With resolutionof otitis externa, the tympanic membrane became visible. A central perforation was noted. This was discharging. Ear swabs did not yield any microbiological growth on cultures on two occasions. Blood count of hemoglobin and differential cells was normal. Since there was a rise in serum creatinine level, the dose of ciprofloxacin was reduced.

Discussion

The nonnal human auricle consists of elastic cartilage, the pliability and elasticity of which is attributed to the presence of elastic fibers present in the cartilage matrix9. Since the elastic cartilage of the auricle does not normally ossify, auricular ossification takes place through ectopic bone forrnation10. Ectopic bone formation occurs thmugh a process whereby mesnechymal cells with osteo-chondrogenic potential are stimulated to differentiate into mature bone forming osteoblasts responsible for the ectopic formation of lamellar bone through endochondral ossification. This complex histological phenomenon is mediated through documented cellular mediators like Bone Morphogenic Protein (BMP) and Bone Derived Growth Factor (BDGF)11.
DiBartolomeo (1985)8 reported that the first documentation of the involvement of the auricular cartilage in ectopic ossification and calcification was observed by By Bochdalek as far early as in 1866. The incidence of petrification involving either calcification or ossification has been extremely variable5,8. Therefore, overall estimation of prevalence is difficult to. assess especially for auricular ossification since this is the rarer of the two causes for petrification. Review of literature has indicated thatapartfrorn attempts by Gordon, 19645 and Scherrer, 193212 all other reports in this respect have been incidental findings at clinical examination.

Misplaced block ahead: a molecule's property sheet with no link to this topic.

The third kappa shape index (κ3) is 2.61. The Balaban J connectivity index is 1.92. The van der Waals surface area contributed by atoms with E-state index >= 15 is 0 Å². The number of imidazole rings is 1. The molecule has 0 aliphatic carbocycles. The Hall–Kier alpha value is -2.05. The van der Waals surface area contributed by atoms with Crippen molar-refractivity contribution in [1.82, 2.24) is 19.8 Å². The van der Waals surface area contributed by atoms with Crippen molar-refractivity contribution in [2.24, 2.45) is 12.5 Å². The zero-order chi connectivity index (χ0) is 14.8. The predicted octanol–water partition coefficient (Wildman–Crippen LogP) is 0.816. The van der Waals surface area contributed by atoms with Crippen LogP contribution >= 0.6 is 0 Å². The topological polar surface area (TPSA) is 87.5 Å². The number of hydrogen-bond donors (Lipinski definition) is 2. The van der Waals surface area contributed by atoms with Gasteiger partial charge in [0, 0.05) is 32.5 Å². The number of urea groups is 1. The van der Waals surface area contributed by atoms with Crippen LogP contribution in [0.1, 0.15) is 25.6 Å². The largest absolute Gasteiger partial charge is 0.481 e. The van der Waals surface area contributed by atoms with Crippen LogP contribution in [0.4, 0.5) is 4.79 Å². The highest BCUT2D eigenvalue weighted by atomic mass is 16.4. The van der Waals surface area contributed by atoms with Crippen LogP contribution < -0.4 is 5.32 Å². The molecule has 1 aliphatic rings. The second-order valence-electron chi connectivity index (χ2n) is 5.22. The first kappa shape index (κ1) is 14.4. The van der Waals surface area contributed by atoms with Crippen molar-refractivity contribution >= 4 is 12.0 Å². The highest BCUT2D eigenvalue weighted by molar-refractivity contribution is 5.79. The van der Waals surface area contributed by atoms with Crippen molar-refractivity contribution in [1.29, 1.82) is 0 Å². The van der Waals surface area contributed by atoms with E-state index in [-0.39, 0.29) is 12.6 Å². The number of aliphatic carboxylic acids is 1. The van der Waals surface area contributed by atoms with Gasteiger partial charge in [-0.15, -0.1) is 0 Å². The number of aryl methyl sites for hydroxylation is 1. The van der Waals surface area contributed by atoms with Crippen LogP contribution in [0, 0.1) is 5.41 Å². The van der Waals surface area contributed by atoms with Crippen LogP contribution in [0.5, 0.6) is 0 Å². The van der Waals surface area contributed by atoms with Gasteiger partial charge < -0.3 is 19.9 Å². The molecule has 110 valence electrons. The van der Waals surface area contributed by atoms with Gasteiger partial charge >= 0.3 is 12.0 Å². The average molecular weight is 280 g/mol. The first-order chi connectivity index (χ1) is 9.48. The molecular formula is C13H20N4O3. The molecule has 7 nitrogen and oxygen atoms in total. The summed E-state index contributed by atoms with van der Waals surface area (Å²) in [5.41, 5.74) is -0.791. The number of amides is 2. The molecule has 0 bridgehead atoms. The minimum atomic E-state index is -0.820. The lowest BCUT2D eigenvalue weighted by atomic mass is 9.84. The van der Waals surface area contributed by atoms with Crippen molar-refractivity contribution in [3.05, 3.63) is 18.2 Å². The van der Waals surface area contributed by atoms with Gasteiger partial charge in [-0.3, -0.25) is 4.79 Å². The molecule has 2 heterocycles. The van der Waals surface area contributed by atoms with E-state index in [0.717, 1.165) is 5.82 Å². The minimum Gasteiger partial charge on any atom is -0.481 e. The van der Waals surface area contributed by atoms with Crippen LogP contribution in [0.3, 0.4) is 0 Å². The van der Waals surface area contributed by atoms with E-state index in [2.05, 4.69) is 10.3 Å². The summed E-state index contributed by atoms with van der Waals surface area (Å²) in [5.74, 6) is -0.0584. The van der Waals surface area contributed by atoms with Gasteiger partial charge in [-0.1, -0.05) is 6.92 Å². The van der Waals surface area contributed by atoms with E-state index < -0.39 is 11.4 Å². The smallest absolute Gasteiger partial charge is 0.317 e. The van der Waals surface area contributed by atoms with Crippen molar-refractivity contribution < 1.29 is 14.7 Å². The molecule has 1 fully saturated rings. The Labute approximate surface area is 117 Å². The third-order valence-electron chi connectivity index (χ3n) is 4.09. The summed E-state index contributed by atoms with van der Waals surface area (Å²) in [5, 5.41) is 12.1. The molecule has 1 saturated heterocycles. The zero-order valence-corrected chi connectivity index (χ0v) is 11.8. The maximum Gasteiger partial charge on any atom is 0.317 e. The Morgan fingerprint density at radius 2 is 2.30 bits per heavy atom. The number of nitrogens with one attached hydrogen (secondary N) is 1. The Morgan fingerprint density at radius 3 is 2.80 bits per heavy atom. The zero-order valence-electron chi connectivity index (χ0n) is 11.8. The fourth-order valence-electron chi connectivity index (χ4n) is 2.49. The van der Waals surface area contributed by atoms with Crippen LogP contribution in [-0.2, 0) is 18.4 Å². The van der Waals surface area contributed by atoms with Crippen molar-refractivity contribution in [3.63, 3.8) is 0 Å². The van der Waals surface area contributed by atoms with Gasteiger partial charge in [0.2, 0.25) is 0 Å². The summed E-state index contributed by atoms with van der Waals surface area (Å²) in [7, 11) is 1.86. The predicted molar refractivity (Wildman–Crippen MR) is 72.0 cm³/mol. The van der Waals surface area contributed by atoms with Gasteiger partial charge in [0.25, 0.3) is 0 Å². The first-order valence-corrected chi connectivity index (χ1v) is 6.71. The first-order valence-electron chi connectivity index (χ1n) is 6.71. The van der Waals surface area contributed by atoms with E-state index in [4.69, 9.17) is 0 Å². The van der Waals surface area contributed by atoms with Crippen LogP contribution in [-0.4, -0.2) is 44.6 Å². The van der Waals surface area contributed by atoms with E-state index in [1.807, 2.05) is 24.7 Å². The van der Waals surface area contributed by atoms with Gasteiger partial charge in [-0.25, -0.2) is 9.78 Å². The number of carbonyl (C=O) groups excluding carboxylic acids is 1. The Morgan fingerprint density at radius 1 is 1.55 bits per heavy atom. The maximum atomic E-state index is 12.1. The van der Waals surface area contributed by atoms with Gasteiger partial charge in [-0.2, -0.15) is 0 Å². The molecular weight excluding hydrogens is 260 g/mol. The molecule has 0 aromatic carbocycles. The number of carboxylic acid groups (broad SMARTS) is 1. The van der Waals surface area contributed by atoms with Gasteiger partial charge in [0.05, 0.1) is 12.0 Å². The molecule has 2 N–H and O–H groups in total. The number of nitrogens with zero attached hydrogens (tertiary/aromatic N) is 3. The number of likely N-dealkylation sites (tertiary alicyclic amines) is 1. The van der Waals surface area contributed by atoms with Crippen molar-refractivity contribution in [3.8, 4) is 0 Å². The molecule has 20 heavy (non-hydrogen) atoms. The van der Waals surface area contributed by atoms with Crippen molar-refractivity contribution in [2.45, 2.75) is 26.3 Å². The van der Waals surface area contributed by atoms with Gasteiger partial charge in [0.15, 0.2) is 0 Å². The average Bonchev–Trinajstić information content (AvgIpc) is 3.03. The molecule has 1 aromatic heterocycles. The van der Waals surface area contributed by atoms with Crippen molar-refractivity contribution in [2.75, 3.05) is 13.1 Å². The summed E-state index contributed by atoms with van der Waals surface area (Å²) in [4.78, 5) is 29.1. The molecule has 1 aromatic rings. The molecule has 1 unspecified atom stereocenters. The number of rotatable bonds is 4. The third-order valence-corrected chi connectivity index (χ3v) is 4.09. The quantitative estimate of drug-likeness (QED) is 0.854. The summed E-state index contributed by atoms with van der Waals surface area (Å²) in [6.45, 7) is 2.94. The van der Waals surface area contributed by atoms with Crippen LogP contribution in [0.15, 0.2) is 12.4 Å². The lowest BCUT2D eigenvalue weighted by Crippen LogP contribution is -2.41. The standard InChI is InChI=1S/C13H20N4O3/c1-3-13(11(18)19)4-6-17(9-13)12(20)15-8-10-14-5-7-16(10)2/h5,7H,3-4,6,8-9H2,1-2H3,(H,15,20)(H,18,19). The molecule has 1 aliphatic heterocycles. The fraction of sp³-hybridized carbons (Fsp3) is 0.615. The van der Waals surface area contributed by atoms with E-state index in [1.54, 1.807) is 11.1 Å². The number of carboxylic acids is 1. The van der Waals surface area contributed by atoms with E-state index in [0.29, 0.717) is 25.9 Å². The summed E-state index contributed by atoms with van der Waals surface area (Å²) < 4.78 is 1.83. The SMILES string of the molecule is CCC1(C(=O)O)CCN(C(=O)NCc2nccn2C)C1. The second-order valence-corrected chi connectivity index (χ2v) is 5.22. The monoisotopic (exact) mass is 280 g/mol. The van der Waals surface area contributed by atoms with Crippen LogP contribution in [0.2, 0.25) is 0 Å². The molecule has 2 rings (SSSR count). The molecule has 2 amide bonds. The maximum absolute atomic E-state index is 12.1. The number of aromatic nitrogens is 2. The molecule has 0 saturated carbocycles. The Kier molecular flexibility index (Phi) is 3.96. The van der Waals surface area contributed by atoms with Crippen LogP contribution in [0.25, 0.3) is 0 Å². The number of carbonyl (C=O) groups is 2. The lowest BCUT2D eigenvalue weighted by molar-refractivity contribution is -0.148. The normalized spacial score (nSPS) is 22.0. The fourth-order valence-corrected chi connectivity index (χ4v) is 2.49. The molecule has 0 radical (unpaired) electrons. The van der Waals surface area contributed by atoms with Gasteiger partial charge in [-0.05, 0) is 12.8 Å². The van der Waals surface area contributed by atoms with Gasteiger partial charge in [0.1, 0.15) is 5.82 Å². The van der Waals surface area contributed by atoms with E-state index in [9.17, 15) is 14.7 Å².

In the review of cases of histologically validated reports of auricular ossification by DiBartlomeo (1985)8 the most frequent and identifiable cause was a previous or present history of frostbite involving the pinna. Though Friedman and Kritzler (1946)13 proposed a hypothesis, the pathogenesis of ossification due to hypothermia has yet to be clearly elucidated. The critical triggering factor inducing differentiation of the pluripotent mesenchymal stem cells into osteo-progenitor cells has not been identified. Chalmers et al (1975)14 concluded that whether or not the tissues of the body ossify may depend on a fine balance of osteogenic and osteoinhibitory influences acting both locally and systemically. It may therefore be prudent to assume, from the authors’ point of view, that regenerative activity in the disrupted tissues following hypothermic exposure has a pro­osteogenic influence which leads to induction of osteoprogemtor cells and therefore induces bone formation. As to why such influences act only in certain and not all damages parts of the body is largely unknown.